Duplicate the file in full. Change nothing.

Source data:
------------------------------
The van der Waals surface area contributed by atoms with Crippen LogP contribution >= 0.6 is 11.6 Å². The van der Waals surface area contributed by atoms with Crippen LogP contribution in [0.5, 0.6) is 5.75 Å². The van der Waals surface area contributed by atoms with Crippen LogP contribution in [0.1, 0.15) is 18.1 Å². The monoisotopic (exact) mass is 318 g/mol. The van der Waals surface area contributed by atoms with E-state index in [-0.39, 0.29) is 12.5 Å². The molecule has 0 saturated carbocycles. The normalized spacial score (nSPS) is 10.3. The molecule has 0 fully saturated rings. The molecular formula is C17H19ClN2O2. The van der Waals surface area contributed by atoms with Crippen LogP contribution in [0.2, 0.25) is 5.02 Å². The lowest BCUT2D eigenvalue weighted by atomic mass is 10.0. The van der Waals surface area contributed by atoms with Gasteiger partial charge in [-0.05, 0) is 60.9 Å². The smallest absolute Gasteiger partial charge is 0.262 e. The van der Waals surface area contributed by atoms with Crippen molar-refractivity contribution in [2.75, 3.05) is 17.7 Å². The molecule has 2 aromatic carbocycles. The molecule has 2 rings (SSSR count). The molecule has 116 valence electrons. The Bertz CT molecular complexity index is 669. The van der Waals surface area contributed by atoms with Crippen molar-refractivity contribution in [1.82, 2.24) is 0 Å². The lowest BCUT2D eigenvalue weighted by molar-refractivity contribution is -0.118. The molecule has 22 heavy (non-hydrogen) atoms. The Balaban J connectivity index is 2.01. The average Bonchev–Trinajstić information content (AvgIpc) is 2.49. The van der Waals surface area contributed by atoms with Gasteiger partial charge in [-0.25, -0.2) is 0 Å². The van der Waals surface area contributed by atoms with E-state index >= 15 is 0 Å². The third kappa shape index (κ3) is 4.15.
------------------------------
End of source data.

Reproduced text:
The van der Waals surface area contributed by atoms with Crippen LogP contribution >= 0.6 is 11.6 Å². The van der Waals surface area contributed by atoms with Crippen LogP contribution in [0.5, 0.6) is 5.75 Å². The van der Waals surface area contributed by atoms with Crippen LogP contribution in [0.1, 0.15) is 18.1 Å². The monoisotopic (exact) mass is 318 g/mol. The van der Waals surface area contributed by atoms with E-state index in [-0.39, 0.29) is 12.5 Å². The molecule has 0 saturated carbocycles. The normalized spacial score (nSPS) is 10.3. The molecule has 0 fully saturated rings. The molecular formula is C17H19ClN2O2. The van der Waals surface area contributed by atoms with Crippen LogP contribution in [0.2, 0.25) is 5.02 Å². The lowest BCUT2D eigenvalue weighted by atomic mass is 10.0. The van der Waals surface area contributed by atoms with Gasteiger partial charge in [-0.05, 0) is 60.9 Å². The smallest absolute Gasteiger partial charge is 0.262 e. The van der Waals surface area contributed by atoms with Crippen molar-refractivity contribution in [2.75, 3.05) is 17.7 Å². The molecule has 2 aromatic carbocycles. The molecule has 2 rings (SSSR count). The molecule has 116 valence electrons. The Bertz CT molecular complexity index is 669. The van der Waals surface area contributed by atoms with Crippen molar-refractivity contribution in [1.82, 2.24) is 0 Å². The lowest BCUT2D eigenvalue weighted by molar-refractivity contribution is -0.118. The molecule has 22 heavy (non-hydrogen) atoms. The Balaban J connectivity index is 2.01. The average Bonchev–Trinajstić information content (AvgIpc) is 2.49. The van der Waals surface area contributed by atoms with Gasteiger partial charge in [-0.25, -0.2) is 0 Å². The van der Waals surface area contributed by atoms with E-state index >= 15 is 0 Å². The third kappa shape index (κ3) is 4.15.